She said through the various partnership programmes, the Ministry intended to gradually close the two million housing deficit in Ghana within the next eight years, adding that the Ministry was currently doing  some redevelopment involving housing for security services and redevelopment of other areas including Nima.

The Deputy Minister expressed the concern that rapid growth and increasing urbanisation, continued to make shelter  one of the most critical challenges confronting developing countries.

She, therefore, expressed the government readiness to explore all available opportunities that would help close the huge housing gap in the country.

Mr Nghidinua Daniel, Chairperson of the Shelter Afrique Board, said the conference  was to help the Board to “touch base” with key stakeholders and partners, especially the government of Ghana, which is a founding member of the Company.

He said the issue of affordable housing was not “an issue only for the government” but for all other stakeholders, and that was why Shelter Afrique, had decided to confer with key stakeholders in housing, finance and development, including members of academia, financial institutions as well as estate developers, who were already in the housing business.

“We need research and development, we need to find an innovative ways of how to scale up housing and make it more affordable”.

He said already, the Company had invested a total of 55.6 million dollars into the housing sector in Ghana, some in technical training, some as loans for local banks to invest in the sector and some through partnerships with government in its provision of housing units.

Mr Ishmael Ashitey, the Greater Accra Regional Minister, in a speech read on his behalf, decried the issue of the lack of decent accommodation for workers of the country, saying that where there were even housing units, they were made so expensive beyond the means of the ordinary Ghanaian worker.

He said it was regrettable that estate developers only target those living abroad, foreigners and the high income bracket earners, instead of permanent salaried workers in the country.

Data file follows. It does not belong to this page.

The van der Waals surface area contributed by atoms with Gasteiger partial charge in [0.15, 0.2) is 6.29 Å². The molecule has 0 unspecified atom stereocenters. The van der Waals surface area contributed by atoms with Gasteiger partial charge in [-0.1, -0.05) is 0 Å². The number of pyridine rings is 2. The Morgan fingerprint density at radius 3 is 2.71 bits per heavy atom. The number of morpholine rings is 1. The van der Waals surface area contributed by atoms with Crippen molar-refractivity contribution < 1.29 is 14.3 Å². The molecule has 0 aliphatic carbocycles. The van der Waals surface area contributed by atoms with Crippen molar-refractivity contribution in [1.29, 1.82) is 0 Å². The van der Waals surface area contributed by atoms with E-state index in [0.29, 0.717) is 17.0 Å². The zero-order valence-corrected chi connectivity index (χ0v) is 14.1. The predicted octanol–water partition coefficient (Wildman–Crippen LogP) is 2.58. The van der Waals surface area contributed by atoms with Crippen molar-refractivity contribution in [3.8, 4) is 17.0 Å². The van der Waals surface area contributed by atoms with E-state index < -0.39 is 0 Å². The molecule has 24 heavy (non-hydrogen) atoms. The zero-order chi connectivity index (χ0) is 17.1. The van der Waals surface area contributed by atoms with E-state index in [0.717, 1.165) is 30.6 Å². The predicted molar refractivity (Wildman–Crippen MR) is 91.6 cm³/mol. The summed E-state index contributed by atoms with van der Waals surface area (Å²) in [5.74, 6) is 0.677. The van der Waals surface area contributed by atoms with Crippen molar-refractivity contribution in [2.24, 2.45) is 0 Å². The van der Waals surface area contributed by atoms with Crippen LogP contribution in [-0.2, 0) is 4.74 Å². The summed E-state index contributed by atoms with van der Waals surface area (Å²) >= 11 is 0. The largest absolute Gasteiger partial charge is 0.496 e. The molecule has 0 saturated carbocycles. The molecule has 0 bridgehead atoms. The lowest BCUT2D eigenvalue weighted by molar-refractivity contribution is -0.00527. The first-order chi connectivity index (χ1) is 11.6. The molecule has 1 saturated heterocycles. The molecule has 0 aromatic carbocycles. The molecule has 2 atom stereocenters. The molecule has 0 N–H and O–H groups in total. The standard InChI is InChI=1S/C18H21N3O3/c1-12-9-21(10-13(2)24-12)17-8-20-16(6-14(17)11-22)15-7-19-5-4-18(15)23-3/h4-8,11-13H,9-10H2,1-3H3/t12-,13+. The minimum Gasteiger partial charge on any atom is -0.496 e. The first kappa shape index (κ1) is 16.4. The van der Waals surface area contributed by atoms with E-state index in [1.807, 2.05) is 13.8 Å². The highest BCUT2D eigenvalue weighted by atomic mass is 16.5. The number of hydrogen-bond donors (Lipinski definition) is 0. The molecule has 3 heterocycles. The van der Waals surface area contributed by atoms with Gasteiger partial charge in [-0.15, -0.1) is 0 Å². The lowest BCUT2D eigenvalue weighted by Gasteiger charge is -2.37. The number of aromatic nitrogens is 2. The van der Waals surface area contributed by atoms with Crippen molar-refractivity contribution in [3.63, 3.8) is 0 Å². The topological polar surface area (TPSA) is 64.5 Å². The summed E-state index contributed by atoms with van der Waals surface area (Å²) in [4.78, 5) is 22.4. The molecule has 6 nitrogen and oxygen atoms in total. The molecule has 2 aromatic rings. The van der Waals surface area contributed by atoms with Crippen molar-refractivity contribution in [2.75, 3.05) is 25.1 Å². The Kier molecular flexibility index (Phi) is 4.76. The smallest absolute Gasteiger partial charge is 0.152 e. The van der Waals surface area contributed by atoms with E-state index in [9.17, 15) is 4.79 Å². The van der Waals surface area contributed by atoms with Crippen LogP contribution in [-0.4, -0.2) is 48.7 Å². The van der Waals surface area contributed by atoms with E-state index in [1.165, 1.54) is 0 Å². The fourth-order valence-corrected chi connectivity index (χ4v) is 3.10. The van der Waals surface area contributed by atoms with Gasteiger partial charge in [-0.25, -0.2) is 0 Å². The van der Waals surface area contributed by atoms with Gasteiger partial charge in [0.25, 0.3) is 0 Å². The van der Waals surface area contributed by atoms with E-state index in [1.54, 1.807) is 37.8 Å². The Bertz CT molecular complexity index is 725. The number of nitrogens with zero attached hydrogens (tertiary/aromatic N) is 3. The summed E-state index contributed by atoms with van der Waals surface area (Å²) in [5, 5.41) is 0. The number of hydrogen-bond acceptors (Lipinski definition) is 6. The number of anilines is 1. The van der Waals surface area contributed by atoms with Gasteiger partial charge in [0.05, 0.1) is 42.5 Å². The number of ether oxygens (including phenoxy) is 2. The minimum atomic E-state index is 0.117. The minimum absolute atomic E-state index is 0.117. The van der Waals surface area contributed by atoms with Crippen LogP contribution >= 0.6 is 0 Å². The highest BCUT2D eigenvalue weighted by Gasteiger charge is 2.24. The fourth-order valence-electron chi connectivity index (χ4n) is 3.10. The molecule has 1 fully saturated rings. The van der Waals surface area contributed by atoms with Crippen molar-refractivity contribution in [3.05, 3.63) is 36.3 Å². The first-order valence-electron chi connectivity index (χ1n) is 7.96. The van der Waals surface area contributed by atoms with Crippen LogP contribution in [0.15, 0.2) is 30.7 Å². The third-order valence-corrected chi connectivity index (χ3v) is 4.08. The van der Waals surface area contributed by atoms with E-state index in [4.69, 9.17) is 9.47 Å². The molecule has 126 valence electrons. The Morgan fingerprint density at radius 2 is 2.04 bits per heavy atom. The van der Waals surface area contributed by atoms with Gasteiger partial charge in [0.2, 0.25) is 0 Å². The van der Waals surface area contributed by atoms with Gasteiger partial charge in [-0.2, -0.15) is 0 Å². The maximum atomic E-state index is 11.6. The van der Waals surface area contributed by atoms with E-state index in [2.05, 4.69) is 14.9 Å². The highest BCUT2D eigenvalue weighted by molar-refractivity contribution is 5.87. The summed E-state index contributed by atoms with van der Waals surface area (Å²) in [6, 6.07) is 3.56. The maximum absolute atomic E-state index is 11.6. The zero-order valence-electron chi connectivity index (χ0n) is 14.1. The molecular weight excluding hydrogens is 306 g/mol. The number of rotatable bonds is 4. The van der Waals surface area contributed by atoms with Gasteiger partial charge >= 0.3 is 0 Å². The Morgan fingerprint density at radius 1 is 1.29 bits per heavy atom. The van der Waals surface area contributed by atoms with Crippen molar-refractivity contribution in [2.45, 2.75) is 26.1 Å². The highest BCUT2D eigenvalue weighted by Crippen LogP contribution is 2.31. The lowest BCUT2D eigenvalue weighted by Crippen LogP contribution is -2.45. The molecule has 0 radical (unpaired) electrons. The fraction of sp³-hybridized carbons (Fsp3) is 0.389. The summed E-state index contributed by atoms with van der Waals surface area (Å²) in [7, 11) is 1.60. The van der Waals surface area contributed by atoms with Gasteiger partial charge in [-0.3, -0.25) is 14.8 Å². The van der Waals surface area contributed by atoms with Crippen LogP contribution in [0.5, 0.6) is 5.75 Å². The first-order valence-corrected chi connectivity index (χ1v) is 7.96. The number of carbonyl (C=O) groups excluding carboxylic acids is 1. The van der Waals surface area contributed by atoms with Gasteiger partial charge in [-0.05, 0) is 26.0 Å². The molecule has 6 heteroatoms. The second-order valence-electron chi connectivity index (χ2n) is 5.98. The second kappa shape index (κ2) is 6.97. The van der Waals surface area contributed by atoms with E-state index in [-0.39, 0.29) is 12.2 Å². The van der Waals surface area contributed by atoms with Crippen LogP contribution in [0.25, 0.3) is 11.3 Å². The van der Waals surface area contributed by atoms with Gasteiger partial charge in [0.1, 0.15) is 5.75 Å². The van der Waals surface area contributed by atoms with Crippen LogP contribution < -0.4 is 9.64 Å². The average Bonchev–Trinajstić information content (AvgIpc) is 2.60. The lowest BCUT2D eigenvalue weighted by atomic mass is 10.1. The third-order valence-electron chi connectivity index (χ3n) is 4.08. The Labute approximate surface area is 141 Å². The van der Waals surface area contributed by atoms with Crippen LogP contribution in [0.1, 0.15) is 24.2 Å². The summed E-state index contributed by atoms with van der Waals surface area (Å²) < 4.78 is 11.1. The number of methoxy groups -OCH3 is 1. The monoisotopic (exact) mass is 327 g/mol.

“The houses are also priced in dollars in a cedi economy out of the reach of the average worker. This may potentially create severe inequality within the society”.

It is time we took the necessary steps to correct the current trend lest all our hope of using pension benefit and cedi to secure a mortgage or house would be a mirage”, Mr Ashitey said.

Shelter Afrique partners, 44 African Governments, the African Development Bank (AfDB) and the Africa Reinsurance Company, to build strategic partnerships and offering a host of products and related services to support the efficient delivery of affordable housing and commercial real estate.

Source: businessghana

Shelter Afrique Eyes Green Bond to Fund Affordable Housing Projects

Pan African housing development financier Shelter Afrique is betting big on green financing to fund its affordable housing projects across Africa.

“Green financing offers cheaper options to fund projects whose bottom line directly impact the environment, like the construction, and as such we are making a strategic decision to add it to our funding mix,” said Shelter Afrique Chief Executive Officer Andrew Chimphondah.Chimphondah said they would engage with their partners to access this funding for affordable housing in Africa in the coming year.“There is a market for green financing in Kenya, South Africa and Nigeria since these countries have well established capital markets.